Life insurance benefits are still tax free even when paid to a beneficiary who is not a spouse. Benefits are tax free even if they are paid to child, spouse, friend or other family member.
How does one decide if purchasing life insurance for their child is beneficial? I have considered it but unsure it’s worth the extra money – if they were diagnosed with a chronic illness in the future would the cost change? Would the plan be valid for their entire life or only until they are 18?
Great question and often on the minds of many parents. For what it is worth, as a parent and advisor, I have a policy for each of my children.
Juvenile life insurance is for the child and their financial future.  Here are a few reasons why you may want to consider a policy:
  • Think of life insurance for a child to be like a  “Swiss army knife” – you may use it for education, travel, down payment or financial protection.
  • Securing the future insurability of our children is a good thing. Our health can change, it can be out of our control and having some coverage could be helpful to those we love in the future. Most premiums for permanent life insurance for children are guaranteed at the time of the policy is purchased. This means that even if the health of the child changes premiums will remain the same. Permanent plans for children stay in affect past age 18 and usually go till age 100.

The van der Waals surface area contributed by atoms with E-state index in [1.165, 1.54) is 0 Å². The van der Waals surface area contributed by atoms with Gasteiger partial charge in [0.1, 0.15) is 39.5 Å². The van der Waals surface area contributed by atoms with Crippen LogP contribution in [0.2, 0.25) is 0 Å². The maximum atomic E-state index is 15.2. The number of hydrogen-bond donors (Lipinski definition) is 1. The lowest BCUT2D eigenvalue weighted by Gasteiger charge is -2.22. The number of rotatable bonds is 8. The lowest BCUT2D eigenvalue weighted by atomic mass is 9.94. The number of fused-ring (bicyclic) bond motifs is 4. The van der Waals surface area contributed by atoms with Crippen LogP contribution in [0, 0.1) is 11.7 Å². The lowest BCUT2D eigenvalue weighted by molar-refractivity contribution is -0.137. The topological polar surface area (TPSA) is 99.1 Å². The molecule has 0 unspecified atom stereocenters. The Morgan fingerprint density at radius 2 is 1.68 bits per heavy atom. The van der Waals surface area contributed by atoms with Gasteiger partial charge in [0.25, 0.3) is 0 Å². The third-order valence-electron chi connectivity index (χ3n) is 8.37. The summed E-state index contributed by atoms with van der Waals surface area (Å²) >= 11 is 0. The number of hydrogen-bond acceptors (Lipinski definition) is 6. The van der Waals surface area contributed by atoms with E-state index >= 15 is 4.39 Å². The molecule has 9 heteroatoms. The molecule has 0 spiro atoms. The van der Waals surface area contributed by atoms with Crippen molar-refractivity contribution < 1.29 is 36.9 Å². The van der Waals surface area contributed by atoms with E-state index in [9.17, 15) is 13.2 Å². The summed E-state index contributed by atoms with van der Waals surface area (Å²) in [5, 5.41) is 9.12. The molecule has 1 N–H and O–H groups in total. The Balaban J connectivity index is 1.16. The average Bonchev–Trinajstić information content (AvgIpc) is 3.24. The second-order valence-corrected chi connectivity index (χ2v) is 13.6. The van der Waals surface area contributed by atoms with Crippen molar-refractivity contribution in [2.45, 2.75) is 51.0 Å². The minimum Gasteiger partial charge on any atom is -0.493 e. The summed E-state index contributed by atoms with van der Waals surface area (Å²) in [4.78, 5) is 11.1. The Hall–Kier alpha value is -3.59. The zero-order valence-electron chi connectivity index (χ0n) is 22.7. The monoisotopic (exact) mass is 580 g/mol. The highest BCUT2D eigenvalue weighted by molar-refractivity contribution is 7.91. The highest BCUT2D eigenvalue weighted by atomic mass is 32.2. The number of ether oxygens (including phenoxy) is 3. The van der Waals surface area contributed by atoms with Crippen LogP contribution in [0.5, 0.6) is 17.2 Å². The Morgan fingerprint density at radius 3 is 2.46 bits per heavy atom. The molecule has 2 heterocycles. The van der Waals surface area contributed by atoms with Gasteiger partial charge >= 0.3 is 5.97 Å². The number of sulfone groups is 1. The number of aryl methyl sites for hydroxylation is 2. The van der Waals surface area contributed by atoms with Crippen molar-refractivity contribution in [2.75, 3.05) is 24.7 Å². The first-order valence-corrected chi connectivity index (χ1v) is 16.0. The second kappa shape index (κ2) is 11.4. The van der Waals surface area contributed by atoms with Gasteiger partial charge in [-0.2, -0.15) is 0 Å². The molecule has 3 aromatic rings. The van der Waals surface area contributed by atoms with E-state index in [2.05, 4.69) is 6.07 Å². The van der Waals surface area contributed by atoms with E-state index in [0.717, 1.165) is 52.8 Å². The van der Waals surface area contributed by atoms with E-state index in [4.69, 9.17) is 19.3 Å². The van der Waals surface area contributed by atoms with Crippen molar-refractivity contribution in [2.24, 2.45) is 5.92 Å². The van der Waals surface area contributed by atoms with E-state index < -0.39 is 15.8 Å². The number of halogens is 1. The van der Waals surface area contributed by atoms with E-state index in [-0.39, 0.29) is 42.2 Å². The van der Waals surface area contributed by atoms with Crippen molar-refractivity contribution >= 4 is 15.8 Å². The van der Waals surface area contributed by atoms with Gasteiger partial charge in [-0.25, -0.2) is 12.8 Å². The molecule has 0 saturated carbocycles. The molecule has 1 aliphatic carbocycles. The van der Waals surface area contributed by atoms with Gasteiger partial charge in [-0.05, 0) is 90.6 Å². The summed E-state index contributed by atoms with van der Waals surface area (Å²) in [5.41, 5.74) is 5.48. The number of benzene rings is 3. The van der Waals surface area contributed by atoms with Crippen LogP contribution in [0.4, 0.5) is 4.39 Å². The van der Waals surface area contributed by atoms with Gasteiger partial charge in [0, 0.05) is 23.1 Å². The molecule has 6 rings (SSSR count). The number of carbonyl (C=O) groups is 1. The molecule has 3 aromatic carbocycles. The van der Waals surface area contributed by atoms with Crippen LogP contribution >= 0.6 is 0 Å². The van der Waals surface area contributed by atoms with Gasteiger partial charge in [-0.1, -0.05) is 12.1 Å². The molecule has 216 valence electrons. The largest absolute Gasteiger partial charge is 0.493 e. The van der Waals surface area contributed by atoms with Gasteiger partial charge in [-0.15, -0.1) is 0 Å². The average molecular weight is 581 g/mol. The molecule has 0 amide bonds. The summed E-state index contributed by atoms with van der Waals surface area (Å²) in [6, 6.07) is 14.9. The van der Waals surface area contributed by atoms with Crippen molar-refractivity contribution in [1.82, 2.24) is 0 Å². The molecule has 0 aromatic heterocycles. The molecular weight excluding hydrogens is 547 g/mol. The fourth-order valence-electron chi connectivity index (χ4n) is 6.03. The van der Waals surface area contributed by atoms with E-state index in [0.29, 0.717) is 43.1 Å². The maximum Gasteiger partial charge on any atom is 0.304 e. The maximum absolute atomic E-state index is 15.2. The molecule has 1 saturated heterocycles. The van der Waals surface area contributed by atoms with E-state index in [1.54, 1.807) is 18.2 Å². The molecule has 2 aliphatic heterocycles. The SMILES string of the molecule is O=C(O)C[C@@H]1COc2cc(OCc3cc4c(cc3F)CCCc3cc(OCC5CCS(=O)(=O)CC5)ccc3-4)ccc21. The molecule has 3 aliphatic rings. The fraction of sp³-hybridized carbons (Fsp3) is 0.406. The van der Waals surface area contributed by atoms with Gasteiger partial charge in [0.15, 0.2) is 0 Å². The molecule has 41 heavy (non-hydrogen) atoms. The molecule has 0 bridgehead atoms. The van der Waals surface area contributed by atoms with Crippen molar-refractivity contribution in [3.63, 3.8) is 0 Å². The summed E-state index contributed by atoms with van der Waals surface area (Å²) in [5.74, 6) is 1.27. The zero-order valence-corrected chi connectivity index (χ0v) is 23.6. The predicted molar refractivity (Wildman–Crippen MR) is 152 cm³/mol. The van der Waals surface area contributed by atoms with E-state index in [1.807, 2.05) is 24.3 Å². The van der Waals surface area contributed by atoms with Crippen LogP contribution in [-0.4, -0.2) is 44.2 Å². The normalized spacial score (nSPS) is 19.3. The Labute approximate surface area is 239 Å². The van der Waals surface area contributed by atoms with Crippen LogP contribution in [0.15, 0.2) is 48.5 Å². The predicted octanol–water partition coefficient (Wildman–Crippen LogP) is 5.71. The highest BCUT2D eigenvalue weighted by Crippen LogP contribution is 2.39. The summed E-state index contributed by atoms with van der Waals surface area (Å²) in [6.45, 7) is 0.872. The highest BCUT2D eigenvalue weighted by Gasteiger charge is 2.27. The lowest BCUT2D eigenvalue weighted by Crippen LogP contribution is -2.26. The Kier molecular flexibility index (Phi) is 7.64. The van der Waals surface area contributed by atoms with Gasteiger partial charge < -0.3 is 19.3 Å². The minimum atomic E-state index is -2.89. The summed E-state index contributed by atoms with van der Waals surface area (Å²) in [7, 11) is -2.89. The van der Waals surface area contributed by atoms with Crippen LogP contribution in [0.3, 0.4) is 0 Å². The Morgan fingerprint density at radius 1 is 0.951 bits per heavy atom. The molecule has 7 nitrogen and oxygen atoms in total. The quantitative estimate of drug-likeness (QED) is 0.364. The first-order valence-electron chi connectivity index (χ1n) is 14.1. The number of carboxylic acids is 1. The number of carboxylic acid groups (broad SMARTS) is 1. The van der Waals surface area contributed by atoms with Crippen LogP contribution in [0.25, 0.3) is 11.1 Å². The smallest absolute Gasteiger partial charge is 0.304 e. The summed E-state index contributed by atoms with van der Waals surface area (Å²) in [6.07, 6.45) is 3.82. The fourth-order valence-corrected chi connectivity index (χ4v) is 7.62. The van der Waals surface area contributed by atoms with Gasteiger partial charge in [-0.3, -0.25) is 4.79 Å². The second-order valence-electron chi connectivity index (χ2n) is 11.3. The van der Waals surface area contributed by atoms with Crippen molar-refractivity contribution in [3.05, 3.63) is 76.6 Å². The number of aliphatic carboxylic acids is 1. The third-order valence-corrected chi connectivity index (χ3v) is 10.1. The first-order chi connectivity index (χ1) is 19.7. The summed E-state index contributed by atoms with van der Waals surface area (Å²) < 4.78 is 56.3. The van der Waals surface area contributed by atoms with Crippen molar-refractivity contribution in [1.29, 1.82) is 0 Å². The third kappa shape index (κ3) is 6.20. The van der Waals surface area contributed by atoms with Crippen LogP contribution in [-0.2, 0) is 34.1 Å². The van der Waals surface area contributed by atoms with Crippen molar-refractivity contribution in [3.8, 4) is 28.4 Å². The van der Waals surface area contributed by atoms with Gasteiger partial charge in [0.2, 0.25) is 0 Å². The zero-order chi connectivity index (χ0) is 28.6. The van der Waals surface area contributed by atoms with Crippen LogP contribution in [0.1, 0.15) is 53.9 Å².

• Juvenile insurance plans are one of the only financial tools that you can transfer from parent to child with no tax implications. Parents can be the owners of the life insurance policy for as long as they want. Parents control when it is the right time to give ownership over to the child.
  • Life insurance policies for children give parents the control of when they see it being the right time to give their child financial control.  With  “in trust for accounts”, at age 18 the child gets control of the savings account.  With juvenile insurance plans, parents get to decide when the right time to hand over the money is!
  • RESPs are still the best way to save for education so don’t be talked into a juvenile policy to be the main funding source for education. The plan may supplement education but RESPs will be the primary source. A rough guide I have always used is that 75% of my kids savings goes towards RESP and other savings and 25% towards a juvenile policy. So if I was saving $100 – $75 RESP and $25 life insurance policy. Remember, what you set up for your first child you may need to do for more children in the future!

With so many different people, families and needs out there it is essential to make sure you are talking to someone who is knowledgeable. Checking out the experts over at Golife.ca is a great first step. Life insurance is important, it isn’t the most glamourous or interesting part of adulthood but it is essential to make sure you and your family are taken care of.

No matter what the universe throws at you, with a little preparation and some insurance and you will make it through with a smile.